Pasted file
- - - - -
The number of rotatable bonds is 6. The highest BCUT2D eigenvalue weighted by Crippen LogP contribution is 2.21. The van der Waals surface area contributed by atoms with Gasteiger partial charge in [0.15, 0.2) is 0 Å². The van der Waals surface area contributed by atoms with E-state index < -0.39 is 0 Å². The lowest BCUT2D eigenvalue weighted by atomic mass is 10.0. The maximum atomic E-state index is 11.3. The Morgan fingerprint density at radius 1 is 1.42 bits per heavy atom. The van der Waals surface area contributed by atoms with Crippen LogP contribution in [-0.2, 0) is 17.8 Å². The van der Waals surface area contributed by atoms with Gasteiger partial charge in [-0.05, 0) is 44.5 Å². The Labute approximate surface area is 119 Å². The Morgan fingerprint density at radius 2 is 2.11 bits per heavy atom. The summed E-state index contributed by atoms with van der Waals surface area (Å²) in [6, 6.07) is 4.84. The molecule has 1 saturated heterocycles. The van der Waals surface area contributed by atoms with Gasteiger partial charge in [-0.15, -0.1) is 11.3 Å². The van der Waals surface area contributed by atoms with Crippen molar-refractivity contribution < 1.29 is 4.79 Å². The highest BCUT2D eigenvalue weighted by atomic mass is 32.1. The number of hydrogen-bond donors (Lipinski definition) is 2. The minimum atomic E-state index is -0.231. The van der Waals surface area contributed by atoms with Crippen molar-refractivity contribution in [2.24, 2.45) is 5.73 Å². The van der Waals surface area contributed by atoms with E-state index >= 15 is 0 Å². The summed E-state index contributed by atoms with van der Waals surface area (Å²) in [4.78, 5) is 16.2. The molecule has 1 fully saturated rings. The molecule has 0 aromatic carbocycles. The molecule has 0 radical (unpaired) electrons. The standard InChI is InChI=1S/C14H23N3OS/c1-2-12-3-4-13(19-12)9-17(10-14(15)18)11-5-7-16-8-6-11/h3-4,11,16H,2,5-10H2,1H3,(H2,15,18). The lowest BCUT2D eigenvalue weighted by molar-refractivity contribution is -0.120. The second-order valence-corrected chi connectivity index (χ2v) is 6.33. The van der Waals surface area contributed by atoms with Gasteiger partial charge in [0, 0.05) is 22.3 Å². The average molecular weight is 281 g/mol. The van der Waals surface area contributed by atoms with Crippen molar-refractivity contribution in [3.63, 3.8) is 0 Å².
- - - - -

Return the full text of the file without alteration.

The number of rotatable bonds is 6. The highest BCUT2D eigenvalue weighted by Crippen LogP contribution is 2.21. The van der Waals surface area contributed by atoms with Gasteiger partial charge in [0.15, 0.2) is 0 Å². The van der Waals surface area contributed by atoms with E-state index < -0.39 is 0 Å². The lowest BCUT2D eigenvalue weighted by atomic mass is 10.0. The maximum atomic E-state index is 11.3. The Morgan fingerprint density at radius 1 is 1.42 bits per heavy atom. The van der Waals surface area contributed by atoms with Crippen LogP contribution in [-0.2, 0) is 17.8 Å². The van der Waals surface area contributed by atoms with Gasteiger partial charge in [-0.05, 0) is 44.5 Å². The Labute approximate surface area is 119 Å². The Morgan fingerprint density at radius 2 is 2.11 bits per heavy atom. The summed E-state index contributed by atoms with van der Waals surface area (Å²) in [6, 6.07) is 4.84. The molecule has 1 saturated heterocycles. The van der Waals surface area contributed by atoms with Gasteiger partial charge in [-0.15, -0.1) is 11.3 Å². The van der Waals surface area contributed by atoms with Crippen molar-refractivity contribution < 1.29 is 4.79 Å². The highest BCUT2D eigenvalue weighted by atomic mass is 32.1. The number of hydrogen-bond donors (Lipinski definition) is 2. The minimum atomic E-state index is -0.231. The van der Waals surface area contributed by atoms with Crippen molar-refractivity contribution in [2.24, 2.45) is 5.73 Å². The van der Waals surface area contributed by atoms with E-state index >= 15 is 0 Å². The summed E-state index contributed by atoms with van der Waals surface area (Å²) in [4.78, 5) is 16.2. The molecule has 1 fully saturated rings. The molecule has 0 aromatic carbocycles. The molecule has 0 radical (unpaired) electrons. The standard InChI is InChI=1S/C14H23N3OS/c1-2-12-3-4-13(19-12)9-17(10-14(15)18)11-5-7-16-8-6-11/h3-4,11,16H,2,5-10H2,1H3,(H2,15,18). The lowest BCUT2D eigenvalue weighted by molar-refractivity contribution is -0.120. The second-order valence-corrected chi connectivity index (χ2v) is 6.33. The van der Waals surface area contributed by atoms with Gasteiger partial charge in [0, 0.05) is 22.3 Å². The average molecular weight is 281 g/mol. The van der Waals surface area contributed by atoms with Crippen molar-refractivity contribution in [3.63, 3.8) is 0 Å².